AUGUSTA, Ga. — In March, the Muirfield Golf Club in Scotland voted to allow females to become members.
Rory McIlroy was unimpressed. He forcibly decried that it took so long for the self-described “Honorable Company of Edinburgh Golfers” to make that decision. He deemed the previous male-only policy to be “horrendous.” He added that if the new membership rules allowed for the British Open to be played there, he would certainly compete but on non-friendly terms.
“I won’t be having many cups of tea with the members afterwards,” McIlroy said.
On Tuesday, here at Augusta National ahead of this week’s Masters Tournament, McIlroy was asked by USA Today columnist Christine Brennan why he came out so strong about Muirfield yet agreed to play a recent round of golf with President Donald Trump.
Here is the exchange edited for clarity:
“You admirably criticized Muirfield when it took them so long to have women members,” Brennan said. “You called it obscene and you said you really wouldn’t want to have a cup of tea with them. Famously you played a round of golf with Donald Trump, and among other things, he bragged about sexually assaulting women, mocked a disabled person and had a weeklong battle with the Gold Star family. What’s the difference?”
“I think Muirfield Golf Club … and the office of the President of the United States are two completely different things,” McIlroy responded. “I’ve spent time in President Trump’s company before, and that does not mean that I agree with everything that he says. Actually, the opposite …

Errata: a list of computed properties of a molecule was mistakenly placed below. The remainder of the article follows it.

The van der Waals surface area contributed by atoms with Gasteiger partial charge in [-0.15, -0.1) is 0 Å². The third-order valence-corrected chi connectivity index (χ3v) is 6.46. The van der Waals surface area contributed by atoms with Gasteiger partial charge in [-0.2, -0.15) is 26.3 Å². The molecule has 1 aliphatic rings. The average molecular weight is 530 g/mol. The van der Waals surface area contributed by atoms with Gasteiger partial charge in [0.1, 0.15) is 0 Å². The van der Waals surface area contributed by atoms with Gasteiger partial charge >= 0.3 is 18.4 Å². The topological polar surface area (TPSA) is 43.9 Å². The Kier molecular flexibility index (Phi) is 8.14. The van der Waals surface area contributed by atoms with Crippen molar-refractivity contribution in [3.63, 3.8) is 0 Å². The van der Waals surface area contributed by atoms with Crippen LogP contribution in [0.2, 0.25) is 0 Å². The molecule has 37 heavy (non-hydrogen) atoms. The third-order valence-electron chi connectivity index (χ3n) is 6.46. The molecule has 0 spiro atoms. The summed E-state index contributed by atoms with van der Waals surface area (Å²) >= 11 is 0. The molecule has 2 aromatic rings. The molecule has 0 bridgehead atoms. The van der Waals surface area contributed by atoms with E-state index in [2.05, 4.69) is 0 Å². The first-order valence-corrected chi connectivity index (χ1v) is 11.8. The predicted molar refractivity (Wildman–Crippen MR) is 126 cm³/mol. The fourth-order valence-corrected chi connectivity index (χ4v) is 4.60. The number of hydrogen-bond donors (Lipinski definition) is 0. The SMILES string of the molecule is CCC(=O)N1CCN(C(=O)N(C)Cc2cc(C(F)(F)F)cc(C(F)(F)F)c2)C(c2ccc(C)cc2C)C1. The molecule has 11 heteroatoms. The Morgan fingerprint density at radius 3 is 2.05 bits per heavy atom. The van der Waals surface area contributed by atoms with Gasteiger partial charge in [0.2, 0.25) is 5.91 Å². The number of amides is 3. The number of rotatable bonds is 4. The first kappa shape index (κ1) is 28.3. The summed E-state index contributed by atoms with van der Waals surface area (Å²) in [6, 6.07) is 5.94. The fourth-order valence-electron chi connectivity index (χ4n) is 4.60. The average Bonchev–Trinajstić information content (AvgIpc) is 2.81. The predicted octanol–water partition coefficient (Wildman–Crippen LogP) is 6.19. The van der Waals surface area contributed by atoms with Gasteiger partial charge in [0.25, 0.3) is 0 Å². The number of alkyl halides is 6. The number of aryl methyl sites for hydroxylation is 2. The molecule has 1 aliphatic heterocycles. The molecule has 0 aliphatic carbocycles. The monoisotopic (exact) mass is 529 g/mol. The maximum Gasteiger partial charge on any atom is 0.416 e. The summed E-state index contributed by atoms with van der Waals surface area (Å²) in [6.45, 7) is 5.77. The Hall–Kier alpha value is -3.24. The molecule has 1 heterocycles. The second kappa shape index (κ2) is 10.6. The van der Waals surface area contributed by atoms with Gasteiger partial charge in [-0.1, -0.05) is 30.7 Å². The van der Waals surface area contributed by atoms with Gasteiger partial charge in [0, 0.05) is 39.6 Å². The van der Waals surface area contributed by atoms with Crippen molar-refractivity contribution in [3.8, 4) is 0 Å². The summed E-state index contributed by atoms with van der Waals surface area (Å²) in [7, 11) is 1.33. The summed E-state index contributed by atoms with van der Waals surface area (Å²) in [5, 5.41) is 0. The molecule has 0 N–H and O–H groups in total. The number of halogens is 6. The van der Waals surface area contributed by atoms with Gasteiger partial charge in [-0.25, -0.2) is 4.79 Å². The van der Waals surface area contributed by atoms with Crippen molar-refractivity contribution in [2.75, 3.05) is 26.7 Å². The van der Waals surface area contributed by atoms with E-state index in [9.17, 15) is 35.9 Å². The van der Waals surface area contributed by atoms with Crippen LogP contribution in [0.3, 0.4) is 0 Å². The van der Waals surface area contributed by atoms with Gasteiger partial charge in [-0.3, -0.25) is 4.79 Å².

“But whenever an invitation or a request comes that way, I don’t want to say I jump at the chance but at the same time, you know, to see the Secret Service, to see the scene, I mean, that’s really what I was going for. I mean, there was not one bit of politics discussed in that round of golf. He was more interested in talking about the grass that he just put on the greens [of the Trump-owned course].
“But, yeah, look, it’s a difficult one. I felt I would have been making more of a statement if I had turned it down. It’s not a tough place to be put in, but it was a round of golf and nothing more.
“Would I do it again? After the sort of backlash I received, I’d think twice about it.”
Outside of the loaded “admirably” part at the beginning, Brennan’s question was a fair one, an interesting one and a compelling one. As a journalist she has always been all of that. She’s a columnist entitled to her opinion and her phrasing of questions.
She took an issue that was already out there – criticism of McIlroy for playing golf with Trump – and let McIlroy, who is more than capable of handling challenging issues, explain or at least add perspective to his decisions.
The issue is this: Why is this an issue for some people?
Rory McIlroy is a golfer by trade. The job comes with no expectations of consistency of political belief (if this even qualifies as that). He is, it appears, inconsistent and complex and human and situationally political. This describes most of us.
Playing golf with someone does not constitute a full endorsement of … well, of anything. It’s just playing golf with someone – a round of golf and nothing more, as McIlroy put it.
Every single day on every single golf course in the world people play with someone they don’t agree with on every – or even any – issue. Most of the time, no one talks politics because this is supposed to be a fun respite. This may confuse the hyper-partisans, but many people just don’t care that much.